Let's give adders a better deal
PUBLISHED: 08:40 29 June 2018
Archant © 2009
Adders have more to fear from us than we do from them, says Nick Conrad
Ever since Genesis, snakes have had a bad reputation. Even before that was written, the ancient Egyptians had snakebite remedies, and Cleopatra, so the story goes, committed suicide by serpent. Fast forward to the modern day and our fanged friends are causing a stir in our county.
I know that 90% of you hate them but I’m standing up for these special reptiles. We’re so lucky to have these beautiful creatures in Norfolk, therefore I’m delighted that adder numbers appear to be on the up!
Snakes are loathed and I absolutely understand why. That said their unfair reputation engenders a curious respect from me. Their beguiling colouring, impossible contortions and potent venom (in some species, anyway) mean these creatures have a rather small fan club, despite their incredible beauty.
You might not be delighted to read that dog walkers and parents especially have been warned to keep a look out in North Norfolk. Naturalists are saying a higher-than-normal number of Britain’s only venomous snake have been spotted in North Norfolk. A handful of pictures have popped up on my Facebook timeline of these super creatures basking on our country paths. I wonder if those who’ve taken the pictures realise how lucky they are to have witnessed this spectacular sight.
Adders are more fearful (rightfully) of their human counterparts. Thundering feet are usually their cue to slither away. For years I’ve been desperate to see another one, my only encounter occurred years ago in Brancaster Staithe. On a beautiful summer’s day I meandered along the path towards the beach when suddenly a little snake, which had been blissfully basking, retreated towards the undergrowth. In that short moment, I was dazzled by the beauty of this curious creature.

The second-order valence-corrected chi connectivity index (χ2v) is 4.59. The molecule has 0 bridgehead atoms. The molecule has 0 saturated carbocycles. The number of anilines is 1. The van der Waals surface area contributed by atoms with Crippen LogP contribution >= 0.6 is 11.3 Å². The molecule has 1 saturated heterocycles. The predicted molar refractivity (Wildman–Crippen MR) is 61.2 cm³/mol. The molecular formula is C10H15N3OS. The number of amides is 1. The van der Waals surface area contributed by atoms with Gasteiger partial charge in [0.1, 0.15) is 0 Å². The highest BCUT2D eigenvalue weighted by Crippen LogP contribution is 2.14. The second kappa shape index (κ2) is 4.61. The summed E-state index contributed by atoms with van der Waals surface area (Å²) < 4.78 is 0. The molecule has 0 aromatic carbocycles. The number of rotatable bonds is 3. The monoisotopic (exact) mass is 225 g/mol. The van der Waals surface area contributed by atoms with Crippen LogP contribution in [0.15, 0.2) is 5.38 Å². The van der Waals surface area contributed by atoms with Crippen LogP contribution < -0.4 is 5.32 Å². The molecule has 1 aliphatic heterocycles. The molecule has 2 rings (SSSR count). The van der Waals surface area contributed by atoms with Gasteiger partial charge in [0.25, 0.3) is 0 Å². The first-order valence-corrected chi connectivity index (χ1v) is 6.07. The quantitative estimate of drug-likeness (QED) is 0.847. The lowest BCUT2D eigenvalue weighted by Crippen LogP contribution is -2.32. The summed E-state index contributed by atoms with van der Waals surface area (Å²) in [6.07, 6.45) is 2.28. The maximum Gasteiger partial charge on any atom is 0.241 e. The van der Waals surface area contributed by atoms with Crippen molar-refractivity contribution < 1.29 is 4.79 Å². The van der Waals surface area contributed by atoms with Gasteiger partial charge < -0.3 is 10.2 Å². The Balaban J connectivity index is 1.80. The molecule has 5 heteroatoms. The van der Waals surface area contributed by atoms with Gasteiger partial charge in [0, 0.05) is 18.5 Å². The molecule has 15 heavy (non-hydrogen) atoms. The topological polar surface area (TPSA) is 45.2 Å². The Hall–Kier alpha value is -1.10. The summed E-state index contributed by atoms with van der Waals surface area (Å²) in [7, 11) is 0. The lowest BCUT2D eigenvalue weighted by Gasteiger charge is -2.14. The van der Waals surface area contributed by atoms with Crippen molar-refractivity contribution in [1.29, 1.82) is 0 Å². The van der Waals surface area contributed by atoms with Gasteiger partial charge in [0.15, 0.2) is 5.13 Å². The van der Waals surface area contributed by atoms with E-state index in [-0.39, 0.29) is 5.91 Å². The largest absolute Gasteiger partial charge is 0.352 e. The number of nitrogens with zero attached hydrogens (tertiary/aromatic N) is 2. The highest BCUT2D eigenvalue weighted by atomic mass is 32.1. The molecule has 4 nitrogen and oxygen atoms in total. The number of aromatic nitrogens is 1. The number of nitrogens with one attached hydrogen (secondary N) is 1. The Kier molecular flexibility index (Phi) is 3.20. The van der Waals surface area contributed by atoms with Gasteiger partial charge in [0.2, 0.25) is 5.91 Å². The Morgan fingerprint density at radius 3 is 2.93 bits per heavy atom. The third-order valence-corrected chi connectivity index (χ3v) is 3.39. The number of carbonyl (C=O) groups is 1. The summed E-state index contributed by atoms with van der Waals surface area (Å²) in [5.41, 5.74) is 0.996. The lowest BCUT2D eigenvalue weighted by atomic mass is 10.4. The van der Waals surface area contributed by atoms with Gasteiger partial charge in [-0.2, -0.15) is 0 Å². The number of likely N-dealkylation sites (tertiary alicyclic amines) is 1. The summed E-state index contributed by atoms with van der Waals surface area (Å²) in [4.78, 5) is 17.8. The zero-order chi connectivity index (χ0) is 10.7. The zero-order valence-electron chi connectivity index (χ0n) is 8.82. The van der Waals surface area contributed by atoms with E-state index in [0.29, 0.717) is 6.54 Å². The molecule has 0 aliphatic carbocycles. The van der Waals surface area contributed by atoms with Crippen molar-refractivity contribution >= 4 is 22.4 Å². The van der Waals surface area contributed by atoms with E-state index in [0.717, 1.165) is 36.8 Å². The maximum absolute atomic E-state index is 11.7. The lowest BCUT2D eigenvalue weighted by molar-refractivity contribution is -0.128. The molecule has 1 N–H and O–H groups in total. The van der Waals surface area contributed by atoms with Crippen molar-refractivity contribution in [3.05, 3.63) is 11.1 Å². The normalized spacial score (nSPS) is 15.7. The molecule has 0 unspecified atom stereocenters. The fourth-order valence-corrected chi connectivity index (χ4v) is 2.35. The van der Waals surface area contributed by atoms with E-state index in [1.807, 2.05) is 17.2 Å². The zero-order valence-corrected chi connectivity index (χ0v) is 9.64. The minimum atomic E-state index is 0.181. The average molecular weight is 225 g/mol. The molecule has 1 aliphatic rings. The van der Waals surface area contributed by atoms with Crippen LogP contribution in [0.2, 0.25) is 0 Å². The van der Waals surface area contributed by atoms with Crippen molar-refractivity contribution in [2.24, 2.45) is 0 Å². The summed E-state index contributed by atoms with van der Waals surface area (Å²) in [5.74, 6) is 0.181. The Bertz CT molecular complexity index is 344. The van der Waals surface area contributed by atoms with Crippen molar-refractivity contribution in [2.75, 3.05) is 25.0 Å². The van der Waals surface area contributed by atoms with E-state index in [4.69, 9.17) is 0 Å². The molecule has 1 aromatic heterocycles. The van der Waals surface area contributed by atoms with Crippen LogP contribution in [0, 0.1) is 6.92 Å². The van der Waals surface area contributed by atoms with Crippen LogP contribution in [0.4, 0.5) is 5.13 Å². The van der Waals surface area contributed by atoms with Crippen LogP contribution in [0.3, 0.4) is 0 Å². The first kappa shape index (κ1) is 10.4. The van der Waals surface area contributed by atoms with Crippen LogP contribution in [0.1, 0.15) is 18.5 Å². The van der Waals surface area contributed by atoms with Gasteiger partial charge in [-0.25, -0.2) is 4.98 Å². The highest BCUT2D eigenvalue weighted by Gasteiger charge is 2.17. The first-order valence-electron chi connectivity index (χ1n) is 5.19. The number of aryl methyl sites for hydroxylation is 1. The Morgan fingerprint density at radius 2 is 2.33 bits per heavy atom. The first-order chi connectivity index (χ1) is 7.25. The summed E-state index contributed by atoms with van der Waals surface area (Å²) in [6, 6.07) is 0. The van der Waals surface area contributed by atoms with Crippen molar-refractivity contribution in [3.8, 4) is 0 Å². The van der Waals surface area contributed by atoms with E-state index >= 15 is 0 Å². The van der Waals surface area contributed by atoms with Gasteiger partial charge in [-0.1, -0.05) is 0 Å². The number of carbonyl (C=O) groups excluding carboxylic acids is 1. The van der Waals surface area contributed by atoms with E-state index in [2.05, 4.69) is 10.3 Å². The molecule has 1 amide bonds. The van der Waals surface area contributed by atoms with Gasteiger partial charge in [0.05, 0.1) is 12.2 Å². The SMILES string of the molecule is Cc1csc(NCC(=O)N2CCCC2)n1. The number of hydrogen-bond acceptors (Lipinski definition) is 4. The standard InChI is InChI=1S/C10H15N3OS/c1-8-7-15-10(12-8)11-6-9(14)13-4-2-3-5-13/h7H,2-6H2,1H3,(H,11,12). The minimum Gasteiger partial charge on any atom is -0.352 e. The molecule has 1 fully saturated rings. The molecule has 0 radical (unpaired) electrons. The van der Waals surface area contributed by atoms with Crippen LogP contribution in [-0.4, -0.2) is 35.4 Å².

According to a recent report in the EDP a handful of Sheringham dog walkers have reported seeing adders, more than any time previously. They have almost become a common sight in Pretty Corner Woods, just outside the town. Those who wish to see them should refrain from embarking on a snake hunt. These creatures can pack a nasty bite and should never be handled. If you’re lucky enough to see one, please respect its territory and leave it well alone. Always view snakes from a safe distance and try not to alarm or distress the creature. Make sure inquisitive dogs are kept on a lead.
And be careful to identify the right snake! My father once when noticing what he believed to be a grass snake was given a little shock. On a county path this small harmless creature had decided to slither across his sandal. My father was quite happy to let the little serpent caress the top of his foot until he recognised the ominous colouring of the snake’s scales. Dad’s heart must have skipped a beat when he realised his mistake.
Although an adder’s venom is not considered life-threatening to a healthy adult, the bite is very painful and requires urgent medical attention. It’s this bite which strikes fear into the heart of the populous, however adders have more to fear from us that we do them.